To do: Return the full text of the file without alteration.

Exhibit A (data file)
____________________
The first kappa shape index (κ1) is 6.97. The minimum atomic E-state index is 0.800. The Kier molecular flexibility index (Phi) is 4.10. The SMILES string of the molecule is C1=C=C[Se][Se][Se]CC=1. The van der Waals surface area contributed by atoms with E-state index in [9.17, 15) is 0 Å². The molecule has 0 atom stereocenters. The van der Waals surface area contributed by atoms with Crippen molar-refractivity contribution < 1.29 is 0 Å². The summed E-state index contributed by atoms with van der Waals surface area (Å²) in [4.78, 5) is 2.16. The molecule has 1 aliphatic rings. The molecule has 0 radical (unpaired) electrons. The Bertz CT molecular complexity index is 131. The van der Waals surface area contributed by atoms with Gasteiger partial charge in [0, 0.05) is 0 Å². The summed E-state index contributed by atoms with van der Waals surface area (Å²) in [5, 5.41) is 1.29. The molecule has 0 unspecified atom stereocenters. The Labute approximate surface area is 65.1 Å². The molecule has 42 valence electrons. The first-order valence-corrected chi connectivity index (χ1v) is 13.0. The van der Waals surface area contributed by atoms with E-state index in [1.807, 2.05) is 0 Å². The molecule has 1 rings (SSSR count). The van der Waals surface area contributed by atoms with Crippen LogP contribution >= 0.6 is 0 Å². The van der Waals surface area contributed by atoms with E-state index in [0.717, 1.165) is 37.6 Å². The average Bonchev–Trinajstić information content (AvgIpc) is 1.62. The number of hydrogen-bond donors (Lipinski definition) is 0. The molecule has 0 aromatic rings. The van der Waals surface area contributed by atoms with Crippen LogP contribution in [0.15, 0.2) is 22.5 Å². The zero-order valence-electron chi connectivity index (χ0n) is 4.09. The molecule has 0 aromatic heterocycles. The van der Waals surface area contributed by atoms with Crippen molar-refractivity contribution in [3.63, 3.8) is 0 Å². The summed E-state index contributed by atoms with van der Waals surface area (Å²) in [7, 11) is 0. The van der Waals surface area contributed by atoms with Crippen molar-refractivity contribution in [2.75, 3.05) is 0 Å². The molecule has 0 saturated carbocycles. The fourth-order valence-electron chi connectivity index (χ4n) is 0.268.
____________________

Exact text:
The first kappa shape index (κ1) is 6.97. The minimum atomic E-state index is 0.800. The Kier molecular flexibility index (Phi) is 4.10. The SMILES string of the molecule is C1=C=C[Se][Se][Se]CC=1. The van der Waals surface area contributed by atoms with E-state index in [9.17, 15) is 0 Å². The molecule has 0 atom stereocenters. The van der Waals surface area contributed by atoms with Crippen molar-refractivity contribution < 1.29 is 0 Å². The summed E-state index contributed by atoms with van der Waals surface area (Å²) in [4.78, 5) is 2.16. The molecule has 1 aliphatic rings. The molecule has 0 radical (unpaired) electrons. The Bertz CT molecular complexity index is 131. The van der Waals surface area contributed by atoms with Gasteiger partial charge in [0, 0.05) is 0 Å². The summed E-state index contributed by atoms with van der Waals surface area (Å²) in [5, 5.41) is 1.29. The molecule has 0 unspecified atom stereocenters. The Labute approximate surface area is 65.1 Å². The molecule has 42 valence electrons. The first-order valence-corrected chi connectivity index (χ1v) is 13.0. The van der Waals surface area contributed by atoms with E-state index in [1.807, 2.05) is 0 Å². The molecule has 1 rings (SSSR count). The van der Waals surface area contributed by atoms with Crippen LogP contribution >= 0.6 is 0 Å². The van der Waals surface area contributed by atoms with E-state index in [0.717, 1.165) is 37.6 Å². The average Bonchev–Trinajstić information content (AvgIpc) is 1.62. The number of hydrogen-bond donors (Lipinski definition) is 0. The molecule has 0 aromatic rings. The van der Waals surface area contributed by atoms with Crippen LogP contribution in [0.15, 0.2) is 22.5 Å². The zero-order valence-electron chi connectivity index (χ0n) is 4.09. The molecule has 0 aromatic heterocycles. The van der Waals surface area contributed by atoms with Crippen molar-refractivity contribution in [3.63, 3.8) is 0 Å². The summed E-state index contributed by atoms with van der Waals surface area (Å²) in [7, 11) is 0. The van der Waals surface area contributed by atoms with Crippen molar-refractivity contribution in [2.75, 3.05) is 0 Å². The molecule has 0 saturated carbocycles. The fourth-order valence-electron chi connectivity index (χ4n) is 0.268.